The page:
So if you have a book about the Kansas City Royals, and what their struggle for survival means about baseball, you’d best compare yourself to Michael Lewis’ Moneyball, because it’s already been successful, you see. And once you’ve done that, and you’ve gotten signed (and good luck to you), your publisher is most likely going to want a book that’s an awful lot like Moneyball—whether you wanted to write it that way or not.
So in this environment, people tend to write books that they think can be sold, and publishers try to sell books that they think have already been sold. So every publisher wants a Red Sox book, and most publishers don’t think that said books are necessarily redundant.
For each publisher to have a books about the same topic is good in their eyes, because 1) it takes away even a subtle share of shelf space from another company, and 2) your book just might be the hit. (Of course, what becomes a hit is often decided by where publishers decide to put their promotional effort and cash). In any imitative, reactionary, and negative environment, innovation—often the thing people say they want the most—is almost impossible.
Here's a fine example of just how innovative the industry is. The cover of my Wrigley Field book, which came out in November 2004, sports a shot of Wrigley's playing surface and a mockup of the 'Wrigley Field' marquee outside the park's home-plate entrance. I came up with the idea for the cover and contracted a friend, Chris Bluhm, to do the photos. My publisher's art department did some remixing.
George Castle's book, Where Have All Our Cubs Gone, which came out in March, sports a shot of the 'Wrigley Field' marquee outside the park's home-plate entrance.
And it only gets better. Gene Wojciechowski [currently of ESPN, the magazine, but for a short time a Tribune Cubs beat writer] has a new book out, too. It's called Cubs Nation, and it features a shot of...Wrigley's playing surface and a mockup of the 'Wrigley Field' marquee outside the park's home-plate entrance.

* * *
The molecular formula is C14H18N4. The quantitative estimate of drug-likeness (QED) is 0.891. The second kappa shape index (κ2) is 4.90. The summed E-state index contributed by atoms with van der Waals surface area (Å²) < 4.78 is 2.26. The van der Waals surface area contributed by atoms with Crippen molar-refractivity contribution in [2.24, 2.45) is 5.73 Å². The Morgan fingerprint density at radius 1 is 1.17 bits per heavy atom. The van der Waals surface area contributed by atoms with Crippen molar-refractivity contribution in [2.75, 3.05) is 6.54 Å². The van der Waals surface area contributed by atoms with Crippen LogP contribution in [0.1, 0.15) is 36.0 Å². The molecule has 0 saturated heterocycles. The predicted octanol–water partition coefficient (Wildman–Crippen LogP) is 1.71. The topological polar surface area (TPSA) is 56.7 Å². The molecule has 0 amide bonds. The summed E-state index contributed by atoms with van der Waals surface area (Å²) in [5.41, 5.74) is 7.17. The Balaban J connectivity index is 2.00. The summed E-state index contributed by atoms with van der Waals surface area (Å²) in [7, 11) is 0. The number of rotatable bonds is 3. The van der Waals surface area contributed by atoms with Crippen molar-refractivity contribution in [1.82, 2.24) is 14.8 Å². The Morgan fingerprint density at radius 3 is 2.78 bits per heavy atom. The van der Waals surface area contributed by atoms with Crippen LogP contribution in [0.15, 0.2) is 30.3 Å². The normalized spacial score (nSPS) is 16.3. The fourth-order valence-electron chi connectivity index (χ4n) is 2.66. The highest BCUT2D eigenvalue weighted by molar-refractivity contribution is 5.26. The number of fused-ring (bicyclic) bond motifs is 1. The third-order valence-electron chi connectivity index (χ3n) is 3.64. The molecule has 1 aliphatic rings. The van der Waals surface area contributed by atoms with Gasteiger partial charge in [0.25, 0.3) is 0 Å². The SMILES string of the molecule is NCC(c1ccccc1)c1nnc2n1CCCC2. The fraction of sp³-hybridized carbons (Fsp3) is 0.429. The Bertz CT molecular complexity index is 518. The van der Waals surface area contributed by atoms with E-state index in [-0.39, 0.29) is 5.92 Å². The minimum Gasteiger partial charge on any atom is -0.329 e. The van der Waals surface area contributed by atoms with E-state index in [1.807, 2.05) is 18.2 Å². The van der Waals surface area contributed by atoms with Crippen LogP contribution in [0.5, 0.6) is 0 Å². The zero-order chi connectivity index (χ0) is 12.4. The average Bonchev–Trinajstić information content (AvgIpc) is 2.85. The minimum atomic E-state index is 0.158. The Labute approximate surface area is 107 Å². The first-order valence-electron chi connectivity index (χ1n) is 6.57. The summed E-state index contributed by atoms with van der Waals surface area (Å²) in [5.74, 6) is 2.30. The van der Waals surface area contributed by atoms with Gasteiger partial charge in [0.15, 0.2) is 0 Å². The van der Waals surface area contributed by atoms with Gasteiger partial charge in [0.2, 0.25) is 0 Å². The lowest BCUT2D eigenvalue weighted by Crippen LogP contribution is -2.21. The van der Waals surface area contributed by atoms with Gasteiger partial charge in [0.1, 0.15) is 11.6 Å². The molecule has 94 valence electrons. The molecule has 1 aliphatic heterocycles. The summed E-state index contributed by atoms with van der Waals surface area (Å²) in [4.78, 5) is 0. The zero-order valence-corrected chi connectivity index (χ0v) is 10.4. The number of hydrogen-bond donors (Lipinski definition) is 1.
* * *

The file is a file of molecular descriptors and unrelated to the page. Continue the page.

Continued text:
Three Cubs books with the SAME COVER; quite a fine job of gumming up the market, confusing buyers, and screwing not one, not two, but three authors. George Castle's publisher told him that it was "too late" to change the cover design. That was in December, when my book had been out for a month.
(Disclosure: at least one book before mine featured a picture of the marquee on the cover: The Cubbies, a book of quotes and stories written by Bob Chieger sometime in the 80s or early 90s.)
I'm sure it's confusing for bookstore employees to try and shelve my book, George's book, and Wojciechowski's book. Hell, I'm confused by it. Imagine what people in other cities think, if they even get to see any of the three.
But even in Chicago, books about locals get the short shrift. While a Chicago-area Borders or B&N may have a section of local books, the product likely to sit on the high-traffic tables is the one paid for by the largest and richest East Coast publishers. Your local chain bookstore often has very little to do with the community in which you live.
And that matters not only to all of us as consumers of books, but also to anyone trying to survive as an author, especially if what that author wants to write about isn’t what established editors and publishers think that the public wants to read.
Of course, the real lesson here is that while Juiced and Faithful have sold, other baseball books—with much smaller publicity budgets, less attention and hype, and other topics besides two East Coast teams—have sold as well. Moneyball was a huge left-field hit, while the overhyped Pete Rose biography was one of the bigger publishing white elephants of the last decade. Buzz Bissinger’s Three Days in August, about Tony LaRussa and his Cardinals, is moving.
I’m crossing my fingers that the obsession with two of the 30 major-league baseball teams will end soon. Not just for me, or for George Castle, or for others trying to get their books published, but also for the game itself. The fifties—while a well-remembered time for baseball in New York—were terrible for baseball almost everywhere else in the country, with the game losing popularity everywhere but Fun City. We don’t need to revisit that era.